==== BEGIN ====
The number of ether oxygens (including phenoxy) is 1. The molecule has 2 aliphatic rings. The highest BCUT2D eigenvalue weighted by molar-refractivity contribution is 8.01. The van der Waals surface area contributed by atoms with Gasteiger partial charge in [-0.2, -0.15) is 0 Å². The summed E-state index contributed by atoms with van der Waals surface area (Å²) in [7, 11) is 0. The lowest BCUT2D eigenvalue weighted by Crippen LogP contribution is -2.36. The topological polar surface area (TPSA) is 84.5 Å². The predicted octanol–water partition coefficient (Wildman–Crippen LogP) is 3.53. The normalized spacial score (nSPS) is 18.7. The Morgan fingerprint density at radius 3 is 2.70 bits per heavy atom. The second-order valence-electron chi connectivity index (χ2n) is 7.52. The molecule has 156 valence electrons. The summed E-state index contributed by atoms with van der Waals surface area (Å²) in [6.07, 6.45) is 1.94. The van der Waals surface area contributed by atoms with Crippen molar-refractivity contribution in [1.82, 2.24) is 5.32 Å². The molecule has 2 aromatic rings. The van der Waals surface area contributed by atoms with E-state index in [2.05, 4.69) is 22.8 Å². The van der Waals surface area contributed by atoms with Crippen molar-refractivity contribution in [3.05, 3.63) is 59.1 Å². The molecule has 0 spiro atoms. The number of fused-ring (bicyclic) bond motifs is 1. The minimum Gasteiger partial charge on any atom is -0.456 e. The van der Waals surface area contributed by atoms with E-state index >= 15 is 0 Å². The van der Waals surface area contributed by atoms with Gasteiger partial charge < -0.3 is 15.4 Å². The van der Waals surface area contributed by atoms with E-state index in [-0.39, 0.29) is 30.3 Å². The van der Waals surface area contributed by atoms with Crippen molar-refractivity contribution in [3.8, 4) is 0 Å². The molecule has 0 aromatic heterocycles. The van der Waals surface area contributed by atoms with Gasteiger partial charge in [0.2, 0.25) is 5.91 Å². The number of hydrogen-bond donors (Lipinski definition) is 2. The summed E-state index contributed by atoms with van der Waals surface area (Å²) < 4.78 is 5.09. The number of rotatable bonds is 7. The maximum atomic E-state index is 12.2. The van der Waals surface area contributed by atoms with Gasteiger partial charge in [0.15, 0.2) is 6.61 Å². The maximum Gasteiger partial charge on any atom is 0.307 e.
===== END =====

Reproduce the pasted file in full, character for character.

The number of ether oxygens (including phenoxy) is 1. The molecule has 2 aliphatic rings. The highest BCUT2D eigenvalue weighted by molar-refractivity contribution is 8.01. The van der Waals surface area contributed by atoms with Gasteiger partial charge in [-0.2, -0.15) is 0 Å². The summed E-state index contributed by atoms with van der Waals surface area (Å²) in [7, 11) is 0. The lowest BCUT2D eigenvalue weighted by Crippen LogP contribution is -2.36. The topological polar surface area (TPSA) is 84.5 Å². The predicted octanol–water partition coefficient (Wildman–Crippen LogP) is 3.53. The normalized spacial score (nSPS) is 18.7. The Morgan fingerprint density at radius 3 is 2.70 bits per heavy atom. The second-order valence-electron chi connectivity index (χ2n) is 7.52. The molecule has 156 valence electrons. The summed E-state index contributed by atoms with van der Waals surface area (Å²) in [6.07, 6.45) is 1.94. The van der Waals surface area contributed by atoms with Crippen molar-refractivity contribution in [1.82, 2.24) is 5.32 Å². The molecule has 2 aromatic rings. The van der Waals surface area contributed by atoms with E-state index in [2.05, 4.69) is 22.8 Å². The van der Waals surface area contributed by atoms with Crippen molar-refractivity contribution in [3.05, 3.63) is 59.1 Å². The molecule has 0 spiro atoms. The number of fused-ring (bicyclic) bond motifs is 1. The minimum Gasteiger partial charge on any atom is -0.456 e. The van der Waals surface area contributed by atoms with E-state index >= 15 is 0 Å². The van der Waals surface area contributed by atoms with Gasteiger partial charge < -0.3 is 15.4 Å². The van der Waals surface area contributed by atoms with E-state index in [-0.39, 0.29) is 30.3 Å². The van der Waals surface area contributed by atoms with Crippen molar-refractivity contribution in [3.8, 4) is 0 Å². The molecule has 0 aromatic heterocycles. The van der Waals surface area contributed by atoms with Gasteiger partial charge in [0.2, 0.25) is 5.91 Å². The number of hydrogen-bond donors (Lipinski definition) is 2. The summed E-state index contributed by atoms with van der Waals surface area (Å²) < 4.78 is 5.09. The number of rotatable bonds is 7. The maximum atomic E-state index is 12.2. The van der Waals surface area contributed by atoms with Gasteiger partial charge in [0.15, 0.2) is 6.61 Å². The maximum Gasteiger partial charge on any atom is 0.307 e.